If you’re certain it’s wood (and it probably is in your case), the kind of paint you use doesn’t really matter. What does matter is how you prep the wood–especially in the case of already painted wood. Since you say the paint is shiny, it probably has a quality top coat on the paint (they usually do). To test that theory, take a little bit of paint and try to paint directly on the dollhouse. If it beads up, then you know you’ve got a quality top coat. If not… well, I bet it still has a top coat, it’s just not as great. Either way, though, you’ll prep the wood the same way.
Start by sanding and the heck out of the exterior. Start gently, though, so you don’t over do it and damage anything. You don’t need to sand the paint all the way off (and you might not be able to). What you’re trying to do is create a rough surface for the paint to adhere to. Clean off the dust then prep your surface with two coats of primer. Stain blocking primer is your best bet. Then paint as usual with whatever kind of paint you want. I’d seal it with a top coat, just to make sure it doesn’t flake off.
Technically, you can do the same for the shingles, but I’d be careful with the sanding. Shingles are usually thinner than the walls and it’s far easier to damage them.
Good luck and let me know how it goes!
Megan Garcia says
Can I call it weathered? Lol! You’re site is great! Thanks for putting info out there for us newbies!
You can call it whatever you want! And, you are welcome! I created this site for people like us: those who have no idea what they’re doing. Hope my information helps you out!
Hi there, I am a newby..last year around this time my hubby had the idea to buy a dollhouse fir my then 10 month old twin granddaughter.. after looking around we finally purchased a used doll house for $40. It was rough shape with crayon and marker on the floors in the interior and roofing shingles off and marked up with crayon and work. It took me eight months to figure out that I wanted to do something with this little doll house but unfortunately it was not going to be for the granddaughter because all the information that I had looked up was teeny tiny and would fall in her mouth and that would not be a good thing. The long and short of the story is I sanded stained painted everything and it took me months to decorate and all the stuff being a newbie. I finally finished just before Christmas and have a beautiful little doll house that cannot be played with by my granddaughter. It’s all mine. But I showed an interest and my husband and I went shopping And found a beautiful Victoria’s Farmhouse doll house that I just got for Christmas from Santa and my husband and my son. I’m so looking forward to doing the decorating but it’s a little overwhelming. Where to store?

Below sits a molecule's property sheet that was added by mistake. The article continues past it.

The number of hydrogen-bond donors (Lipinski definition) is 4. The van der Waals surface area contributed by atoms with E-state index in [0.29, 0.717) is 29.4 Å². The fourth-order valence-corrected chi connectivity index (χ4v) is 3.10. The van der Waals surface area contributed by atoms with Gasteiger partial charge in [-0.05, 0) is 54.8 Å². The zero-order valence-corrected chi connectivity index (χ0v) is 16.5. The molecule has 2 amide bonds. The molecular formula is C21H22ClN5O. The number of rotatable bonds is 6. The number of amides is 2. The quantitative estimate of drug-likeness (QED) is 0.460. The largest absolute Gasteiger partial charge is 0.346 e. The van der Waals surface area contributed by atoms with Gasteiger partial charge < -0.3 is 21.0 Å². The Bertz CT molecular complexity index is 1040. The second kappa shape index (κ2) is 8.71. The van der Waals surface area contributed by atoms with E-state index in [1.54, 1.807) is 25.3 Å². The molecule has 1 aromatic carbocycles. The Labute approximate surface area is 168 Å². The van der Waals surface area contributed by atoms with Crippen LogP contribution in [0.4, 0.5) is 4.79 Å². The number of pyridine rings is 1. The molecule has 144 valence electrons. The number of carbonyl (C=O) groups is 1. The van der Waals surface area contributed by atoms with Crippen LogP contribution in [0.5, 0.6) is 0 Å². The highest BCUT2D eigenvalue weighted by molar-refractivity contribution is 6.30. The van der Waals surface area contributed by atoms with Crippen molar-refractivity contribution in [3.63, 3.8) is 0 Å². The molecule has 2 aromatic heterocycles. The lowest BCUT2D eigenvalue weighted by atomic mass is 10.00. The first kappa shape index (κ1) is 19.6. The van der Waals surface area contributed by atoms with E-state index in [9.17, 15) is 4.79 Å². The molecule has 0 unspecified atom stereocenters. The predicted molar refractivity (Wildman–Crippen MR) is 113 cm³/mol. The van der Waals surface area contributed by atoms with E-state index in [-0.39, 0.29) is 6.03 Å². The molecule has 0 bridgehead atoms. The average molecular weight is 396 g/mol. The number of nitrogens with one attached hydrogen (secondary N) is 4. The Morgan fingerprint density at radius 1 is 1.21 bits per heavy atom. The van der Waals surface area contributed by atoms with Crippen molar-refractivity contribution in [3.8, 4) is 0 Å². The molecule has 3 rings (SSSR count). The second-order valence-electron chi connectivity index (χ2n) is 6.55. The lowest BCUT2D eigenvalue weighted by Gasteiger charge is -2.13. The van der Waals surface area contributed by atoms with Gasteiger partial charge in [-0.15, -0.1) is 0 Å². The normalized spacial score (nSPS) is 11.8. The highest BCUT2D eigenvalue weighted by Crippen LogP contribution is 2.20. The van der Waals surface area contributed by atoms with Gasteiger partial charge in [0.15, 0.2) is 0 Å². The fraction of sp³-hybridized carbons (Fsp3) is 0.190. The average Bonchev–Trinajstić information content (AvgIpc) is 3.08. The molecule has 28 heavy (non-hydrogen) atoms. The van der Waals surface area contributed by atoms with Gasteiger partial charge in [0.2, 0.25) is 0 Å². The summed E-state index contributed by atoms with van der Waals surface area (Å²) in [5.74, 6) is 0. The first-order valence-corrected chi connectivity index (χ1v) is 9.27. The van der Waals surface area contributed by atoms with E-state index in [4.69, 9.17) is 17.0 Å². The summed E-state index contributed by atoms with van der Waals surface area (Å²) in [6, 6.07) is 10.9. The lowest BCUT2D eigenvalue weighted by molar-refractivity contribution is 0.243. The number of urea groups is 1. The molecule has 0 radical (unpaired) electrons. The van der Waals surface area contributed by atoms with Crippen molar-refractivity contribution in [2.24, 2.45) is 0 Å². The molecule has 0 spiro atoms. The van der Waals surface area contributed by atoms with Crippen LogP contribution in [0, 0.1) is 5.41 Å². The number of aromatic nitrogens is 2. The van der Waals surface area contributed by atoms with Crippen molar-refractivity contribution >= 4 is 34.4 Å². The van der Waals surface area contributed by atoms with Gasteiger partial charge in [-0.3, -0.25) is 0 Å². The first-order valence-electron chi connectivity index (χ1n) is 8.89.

Turning to Google and the Internet I found your site and it is most helpful. I have picked out the paint which is the same color or seems to be what you have painted the blue. What a great color. As for the stain for the roof that’s debatable because I tried several different things on it. But I think I finally figured it out. Anyway I need to takeoff all The railings on the outside to paint them and the trim I don’t know if I’d be able to takeoff all that stuff but if not it is going to take forever and ever to paint but I have all the Time in the world and it will take months and months and months. Anyway then I will need to paint the inside and figure out colors. So that pressboard that the doll house is made out of is going to take from what you say several coats of paint.. looking forward to more information on your blog would be great I really enjoyed reading comments thanks so much from your new B also!
LORI – treehouse
I, too, will one day tackle a Victorian farmhouse. And a bunch of other Victorian style houses. I agree that these are all for us and not the kids!
Hi I just bought a wooden dolls house and I want to paint it black and what would be best paint to use thanks.
If you’re asking about brand names, I’ve got nothing! I don’t really have a favorite right now. But, if you’re asking about type, I’ll narrow it down to acrylic or latex for black paint. You can read the extended explanation here, if you already haven’t, but in short, they both have their pros and cons. Latex paint dries quickly which leads to an uneven finish. When dry, latex-based paints aren’t prone to chipping or cracking, but they aren’t as durable as oil-based paints.
Acrylics are oil-based, so they’re harder to clean-up and are prone to yellowing (which I can’t quite picture with black). Acrylics also dry quickly (easily remedied with acrylic extender) and the finish is very durable, but more prone to chipping and cracking.
My gut says go with acrylic. I think you’ll get a deeper color and you’ll like the dried result better than latex-based paint. That said, no matter what you end up deciding, prime the wood and seal the final coat. That will protect the richness of the color, protect it from chips, and keep the black from rubbing off on anything (which can sometimes happen).
Good luck, and let me know how it goes!